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  • Exploring the Galaxy using Human-Robot Telepresence

    Paper number



    Dr. Graham Whiteley, Elumotion ltd, United Kingdom


    Mr. Craig Fletcher, Elumotion ltd, United Kingdom


    Prof. Chris Melhuish, Bristol Robotic Laboratory , United Kingdom


    Mr. Paul Bremner, Bristol Robotic Laboratory , United Kingdom


    Prof. Adrian Wilson, The University of Warwick, United Kingdom


    Mr. Jonathan Nobel, The University of Warwick, United Kingdom



    Space exploration is a noble enterprise inspiring young minds that pushes the boundaries of technology and human endeavour; and there is evidence that astronauts and cosmonauts return from space exploration missions with a heightened respect for the fragility of Earth. However, until recently being directly involved in the experience of space exploration has been the preserve of proportionately few individuals, with other space fanatics experiencing this vicariously through books, films, webpages and other popular media.  Existing technology, such as Google Earth, and recent advances in robotics, prosthetics and haptic technology have the opportunity to open the possibly of inclusive space exploration, potentially providing many people with the impression of a perspective upon the Earth from space.
    It is proposed here that a low cost haptic data device, initially for distribution to schools and colleges, could be used to communicate with a Lunar based human-formed robot and so provide the wearer of the device with some of the sensations experienced on the Lunar surface by the robot. Additionally, the position of users head, with respect to a computer mounted video camera, could be used to position a camera mounted at the robot’s head level with the images recorded by the robot camera being communicated to the computer screen of the user.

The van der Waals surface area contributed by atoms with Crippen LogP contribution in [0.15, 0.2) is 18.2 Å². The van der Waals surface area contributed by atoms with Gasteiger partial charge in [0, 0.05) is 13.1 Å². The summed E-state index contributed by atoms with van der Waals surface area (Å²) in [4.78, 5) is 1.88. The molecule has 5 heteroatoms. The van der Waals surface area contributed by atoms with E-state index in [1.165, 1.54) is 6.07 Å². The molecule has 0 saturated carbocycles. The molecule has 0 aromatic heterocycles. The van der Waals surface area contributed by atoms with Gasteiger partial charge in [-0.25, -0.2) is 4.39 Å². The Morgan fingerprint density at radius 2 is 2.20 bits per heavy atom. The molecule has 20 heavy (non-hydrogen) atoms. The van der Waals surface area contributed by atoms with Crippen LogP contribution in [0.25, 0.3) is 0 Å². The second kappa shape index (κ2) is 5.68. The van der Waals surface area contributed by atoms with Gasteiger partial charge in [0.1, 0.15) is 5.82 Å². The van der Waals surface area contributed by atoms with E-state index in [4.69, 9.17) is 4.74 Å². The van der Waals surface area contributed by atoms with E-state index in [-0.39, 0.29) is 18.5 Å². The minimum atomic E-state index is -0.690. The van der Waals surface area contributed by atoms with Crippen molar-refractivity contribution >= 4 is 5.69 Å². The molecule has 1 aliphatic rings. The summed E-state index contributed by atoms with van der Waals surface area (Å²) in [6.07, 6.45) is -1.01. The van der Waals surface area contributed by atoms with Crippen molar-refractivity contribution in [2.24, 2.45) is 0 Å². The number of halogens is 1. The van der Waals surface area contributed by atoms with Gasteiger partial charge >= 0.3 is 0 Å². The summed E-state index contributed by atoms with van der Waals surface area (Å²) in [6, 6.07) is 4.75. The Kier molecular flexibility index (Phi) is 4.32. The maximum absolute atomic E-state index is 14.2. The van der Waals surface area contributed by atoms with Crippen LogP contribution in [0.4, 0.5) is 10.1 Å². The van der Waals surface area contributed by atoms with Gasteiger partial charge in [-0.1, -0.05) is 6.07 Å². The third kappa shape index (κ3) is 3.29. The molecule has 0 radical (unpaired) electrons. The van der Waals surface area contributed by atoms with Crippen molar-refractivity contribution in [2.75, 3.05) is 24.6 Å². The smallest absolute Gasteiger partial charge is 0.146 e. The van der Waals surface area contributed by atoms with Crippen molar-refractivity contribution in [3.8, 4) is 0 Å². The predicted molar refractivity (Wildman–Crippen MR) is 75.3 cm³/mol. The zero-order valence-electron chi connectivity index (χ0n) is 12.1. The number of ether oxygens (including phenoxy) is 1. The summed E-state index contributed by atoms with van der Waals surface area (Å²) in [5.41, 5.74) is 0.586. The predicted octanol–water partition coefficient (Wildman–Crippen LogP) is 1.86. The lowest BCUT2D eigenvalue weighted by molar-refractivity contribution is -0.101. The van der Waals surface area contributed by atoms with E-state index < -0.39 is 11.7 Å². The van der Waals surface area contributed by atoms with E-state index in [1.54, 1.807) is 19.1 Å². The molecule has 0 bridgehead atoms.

Although this is a grand proposal, several key technical challenges have, and are being, solved in the commercial and research domains. For example, currently there is commercial production of human scaled bilateral (i.e. two armed) robotic torsos (product designation RT-version no.).  The torso’s are roughly equivalent in mass to that of an adult human male torso, and have roughly similar powered articulations, acting at roughly similar speeds but with reduced torques. 
    It has been shown at BRL (Bristol Robotics Laboratory) that RT-1 can be teleoperated using a low cost commercially available dataglove.  The next generation RT-2 versions have supplemented joint sensor technology permitting further research on teleoperation with RT-2 by the addition of bidirectional exchange of position and force information.  Additionally, current research in prosthetics is investigating to what level force and position information can be scaled and yet still be useful in the operation of a prosthetic hand.  This research will provide data upon which the specification for a low cost worn haptic data device can be designed.  
    Together these endeavours combine to face some of the technical challenges involved in creating a lunar telepresence experience available to many.
    Abstract document


    Manuscript document

    IAC-08.E1.5.3.pdf (🔒 authorized access only).

    To get the manuscript, please contact IAF Secretariat.